Technology | Media | Telecommunications

Saturday, August 09, 2008

Community Marketing in a Web 2.0 World


According to Forrester Research, the permanent transition from IT-led technology purchasing (IT) to business-led solutions implementation (BT) means that marketers must begin adopting "community marketing" disciplines now.

In order to succeed, tech marketers must address new audiences, forge and deliver on more substantive value propositions, and play by the new Web 2.0 interaction rules.

Seems simple enough, right? Well, in practice, execution of these strategies will largely depend on your current talent pool -- particularly their digital marketing skills and willingness to change.

Technology marketing professionals must be able to participate directly in IT communities and customer adoption networks -- and guide the activities of other community participants.

That said, headcount allocations, internal relationships with other business functions, job descriptions, and incentives must all be tuned to support community marketing practices.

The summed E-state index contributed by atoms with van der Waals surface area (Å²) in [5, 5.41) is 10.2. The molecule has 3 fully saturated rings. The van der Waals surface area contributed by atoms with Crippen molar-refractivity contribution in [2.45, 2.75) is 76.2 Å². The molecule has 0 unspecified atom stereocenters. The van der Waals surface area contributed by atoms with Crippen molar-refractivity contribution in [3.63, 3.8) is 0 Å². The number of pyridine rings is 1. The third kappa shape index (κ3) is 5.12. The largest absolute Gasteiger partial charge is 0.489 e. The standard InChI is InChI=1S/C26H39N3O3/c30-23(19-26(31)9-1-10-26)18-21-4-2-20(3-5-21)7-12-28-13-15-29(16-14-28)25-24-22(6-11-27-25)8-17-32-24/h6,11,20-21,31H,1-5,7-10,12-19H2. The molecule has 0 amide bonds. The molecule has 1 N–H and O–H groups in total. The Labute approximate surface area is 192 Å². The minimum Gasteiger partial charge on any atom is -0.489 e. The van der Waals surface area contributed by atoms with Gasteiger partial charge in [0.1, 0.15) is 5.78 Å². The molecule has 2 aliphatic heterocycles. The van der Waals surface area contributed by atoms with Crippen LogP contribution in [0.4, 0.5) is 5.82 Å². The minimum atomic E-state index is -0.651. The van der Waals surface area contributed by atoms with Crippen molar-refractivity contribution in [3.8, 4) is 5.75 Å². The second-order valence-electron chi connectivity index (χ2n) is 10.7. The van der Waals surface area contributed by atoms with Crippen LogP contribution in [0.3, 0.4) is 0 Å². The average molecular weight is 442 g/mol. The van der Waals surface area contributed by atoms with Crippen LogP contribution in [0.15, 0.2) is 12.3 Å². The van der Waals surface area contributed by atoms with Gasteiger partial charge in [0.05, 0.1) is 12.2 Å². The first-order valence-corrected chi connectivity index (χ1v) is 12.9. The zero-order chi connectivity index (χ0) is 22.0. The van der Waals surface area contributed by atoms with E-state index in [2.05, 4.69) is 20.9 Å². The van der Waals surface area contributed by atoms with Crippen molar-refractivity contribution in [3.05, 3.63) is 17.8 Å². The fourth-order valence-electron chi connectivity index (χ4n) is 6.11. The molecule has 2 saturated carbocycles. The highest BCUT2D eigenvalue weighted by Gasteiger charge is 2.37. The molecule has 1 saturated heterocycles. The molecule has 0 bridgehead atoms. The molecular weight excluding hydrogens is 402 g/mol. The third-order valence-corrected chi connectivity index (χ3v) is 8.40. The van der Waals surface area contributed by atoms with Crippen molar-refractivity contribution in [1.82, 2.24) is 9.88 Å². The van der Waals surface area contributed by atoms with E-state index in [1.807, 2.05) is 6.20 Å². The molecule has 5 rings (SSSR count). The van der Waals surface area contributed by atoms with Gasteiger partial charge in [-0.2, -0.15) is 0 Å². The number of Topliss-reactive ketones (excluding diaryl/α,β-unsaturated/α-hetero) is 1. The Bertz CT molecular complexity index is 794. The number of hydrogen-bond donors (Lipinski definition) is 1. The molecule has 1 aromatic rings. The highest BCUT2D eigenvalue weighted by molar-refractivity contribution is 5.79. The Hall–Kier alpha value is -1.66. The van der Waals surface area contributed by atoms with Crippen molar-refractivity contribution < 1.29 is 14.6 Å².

Community marketing processes treat community members as co-creative collaboration partners -- that scope problems, educate contract signers, discuss lessons learned, recruit partners, and catalog meaningful value.

Community marketing provides the means for customers and technology marketers to cooperatively create content and actions that lead to better business outcomes. The shift requires marketers to introduce tools capable of sustaining cooperative behaviors (such as blogs, wikis, social networking platforms, and content mash-up kits).

You can deploy Web 2.0 technologies to provide scalable, attractive community marketing capabilities to customers with common needs. However, these tools are not a general-purpose replacement for human touch and finesse. Technoloy marketers must have employees willing to engage community members directly.

Forrester believes that community marketing is at a significant inflection point within the technology industry. Embarking on important changes to your marketing mission, personnel, processes, and systems without a clear and candid understanding of your current situation can lead to major problems.